Reaching month one feels like such an accomplishment. It’s the first mile marker — your chance to pause for a moment, take a breath, look around, and pump your fist in the air because WE’RE DOING IT! WE’RE REALLY DOING IT!
From the very start, Tom has encouraged me to take this whole “mom of three kids” thing one day at a time. When I tell him that the thought of taking three kids to the grocery store makes me hyperventilate, or that I can’t imagine a day when I’ll be ready to go to the park, or clean our bathrooms, he gently reminds me that that’s ok; all we have to do is make it through today. So that’s what I’ve been doing. One day at a time.
The one day at a time thing started in earnest when we got home from the hospital and Tom and I watched as baby Thomas climbed to his throne and began his reign as High King and Tyrant of the Krieger Family.
Our first night home was terrible. It was so bad that I took Thomas straight to the pediatrician the next morning and said, “This one is broken. You need to fix him.”
Sometime around 4 p.m., he had started acting hungry, and I fed him, rocked him, fed him, rocked him, and fed him. If I wasn’t nursing him, he was fussing, and then screaming. We tried everything, and nothing worked, and so I nursed him, non-stop, all night long. The next morning, I didn’t even try to mask my crazy when I told the doctor, “HE IS HUNGRY ALL THE TIME WHAT IS GOING ON?” And the doctor answered, calmly, “Ahem. He’s hungry.”
That’s when I collapsed into puddle on the floor.
The doctor told me that the colostrum Thomas was getting just wasn’t filling him up; he was ready for milk. Until I started producing milk, he would be hungry. Our options were to give him formula or (he recommended) tough out the days our hours until my milk came in. We chose to tough it out. My milk came in that afternoon, and Thomas has been establishing my supply ever since.
This past month we have been settling into the rhythm and new routines of a newborn. Sleeping, eating, changing diapers, looking for pacifiers, fumbling with swaddles. Life with a newborn in the house feels both familiar and brand new.
Thomas is an easy, sweet baby. He spends the day sleeping and eating and growing. He does not ask me to buy him toys in the grocery store and hasn’t once thrown his body on the floor because his spaghetti is “too floppy.” At night he sleeps just like a newborn — up at least every three hours to eat and usually goes right back to sleep.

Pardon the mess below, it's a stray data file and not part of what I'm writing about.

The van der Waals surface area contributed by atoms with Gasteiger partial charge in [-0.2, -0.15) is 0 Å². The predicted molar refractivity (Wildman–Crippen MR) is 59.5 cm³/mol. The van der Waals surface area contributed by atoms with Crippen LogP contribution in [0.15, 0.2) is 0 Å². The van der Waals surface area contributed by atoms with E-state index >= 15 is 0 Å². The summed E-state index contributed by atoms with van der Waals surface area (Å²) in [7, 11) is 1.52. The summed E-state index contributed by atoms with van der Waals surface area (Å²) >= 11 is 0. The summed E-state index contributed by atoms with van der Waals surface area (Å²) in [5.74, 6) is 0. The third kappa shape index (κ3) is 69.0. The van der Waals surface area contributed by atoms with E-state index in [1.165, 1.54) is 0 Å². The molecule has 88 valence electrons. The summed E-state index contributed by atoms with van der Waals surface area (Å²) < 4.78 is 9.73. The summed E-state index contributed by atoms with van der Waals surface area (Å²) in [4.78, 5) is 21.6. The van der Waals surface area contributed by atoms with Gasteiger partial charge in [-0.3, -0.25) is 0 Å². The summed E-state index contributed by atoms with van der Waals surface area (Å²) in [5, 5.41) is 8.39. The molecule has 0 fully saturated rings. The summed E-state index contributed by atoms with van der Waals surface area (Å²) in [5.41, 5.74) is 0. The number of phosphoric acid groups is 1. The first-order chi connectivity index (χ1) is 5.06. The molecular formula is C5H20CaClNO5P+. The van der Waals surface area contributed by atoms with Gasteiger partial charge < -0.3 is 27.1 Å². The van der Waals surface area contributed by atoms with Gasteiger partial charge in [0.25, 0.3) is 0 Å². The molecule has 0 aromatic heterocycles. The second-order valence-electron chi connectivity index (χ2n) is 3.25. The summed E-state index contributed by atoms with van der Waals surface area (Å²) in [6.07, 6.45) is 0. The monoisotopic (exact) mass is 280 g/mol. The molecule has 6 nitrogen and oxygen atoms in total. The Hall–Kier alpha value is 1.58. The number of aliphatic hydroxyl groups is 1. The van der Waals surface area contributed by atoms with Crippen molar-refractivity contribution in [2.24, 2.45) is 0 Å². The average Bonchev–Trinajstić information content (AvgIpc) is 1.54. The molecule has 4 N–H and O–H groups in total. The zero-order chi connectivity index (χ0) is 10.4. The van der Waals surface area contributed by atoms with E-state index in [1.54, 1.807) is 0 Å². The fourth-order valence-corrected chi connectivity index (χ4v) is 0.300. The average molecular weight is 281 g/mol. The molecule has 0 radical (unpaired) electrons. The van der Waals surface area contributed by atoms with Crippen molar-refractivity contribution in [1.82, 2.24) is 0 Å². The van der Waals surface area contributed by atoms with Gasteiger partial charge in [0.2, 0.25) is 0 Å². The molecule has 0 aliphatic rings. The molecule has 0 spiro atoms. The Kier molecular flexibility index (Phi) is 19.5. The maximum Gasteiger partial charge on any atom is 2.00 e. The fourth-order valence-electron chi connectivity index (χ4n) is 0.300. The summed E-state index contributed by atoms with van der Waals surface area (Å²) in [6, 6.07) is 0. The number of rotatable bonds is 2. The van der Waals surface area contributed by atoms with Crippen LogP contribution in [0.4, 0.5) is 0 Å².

He loves to snuggle in the crook of my arm, and just this week he started smiling with a wide open mouth and raised eyebrows.
Thomas spends his days eating and pooping and sleeping and pooping and, oh my gosh this kid does not stop with the pooping; I think he eats just for the ammunition. He wakes up to eat at least twice every night, and between feedings, he poops. I’ve never seen anything like it. I’ve changed enough soiled sheets, swaddles and onesies in the middle of the night that I’m already looking forward to the day when I can teach this kid to do his own laundry.
The hardest thing about having multiple kids — I think — is that they move at such different speeds. It’s like finding a mid-point between Enya and Metallica. Thomas wants slow and sleepy, the big kids want ACTIVITY! and my attention needs to be all at once focused and divided.
Just as much as we fit Thomas into our jam-packed days, he’s slowed us down. We’ve been staying home more, and I’m doing my best to be creative with ACTIVITIES! while also carving out quiet time with my sweet boy. There’s a learning curve for sure, and I’m trying figure out ways to not ignore my big kids or my teeny tiny one.
Trying. What do they call that? Oh, yes. The operative word.
I’m constantly reflecting on how different your first days and weeks are than David’s were. You’ll be shocked to find out that when he was your age, he barely napped in his bed or even in the carseat or on the way to Starbucks in the Richmond humidity. Nope, David napped in my arms. He was my first baby, and we spent his newborn days curled up together in bed or on the couch. I stared at him all day and almost never put him down. You nap in your Moses basket almost exclusively, and anytime I’m holding you, I’m usually staring right at your sister saying, “Baby Thomas needs space. Back up. STOP TOUCHING THE BABY!”
Instead of spending these first few months cuddling, you get toted along to the pool where you don’t swim, and playdates where you don’t play. I suppose you should get used to it now; the pace isn’t going slow down any time soon.
My firstborn had all of my time, but he also had a mother who was cautious and tentative; probably too careful. I’ve had a bit more practice, and even though I still have plenty to learn, it’s with a hand that’s steadier and more confident. That extra confidence is a gift because with it comes freedom to enjoy you more, to savor your snuggles, and soak in my darling sweet newborn. One day at a time.
I don’t get to stare at you for hours, but I do sneak luxurious glances, and you’re wonderful.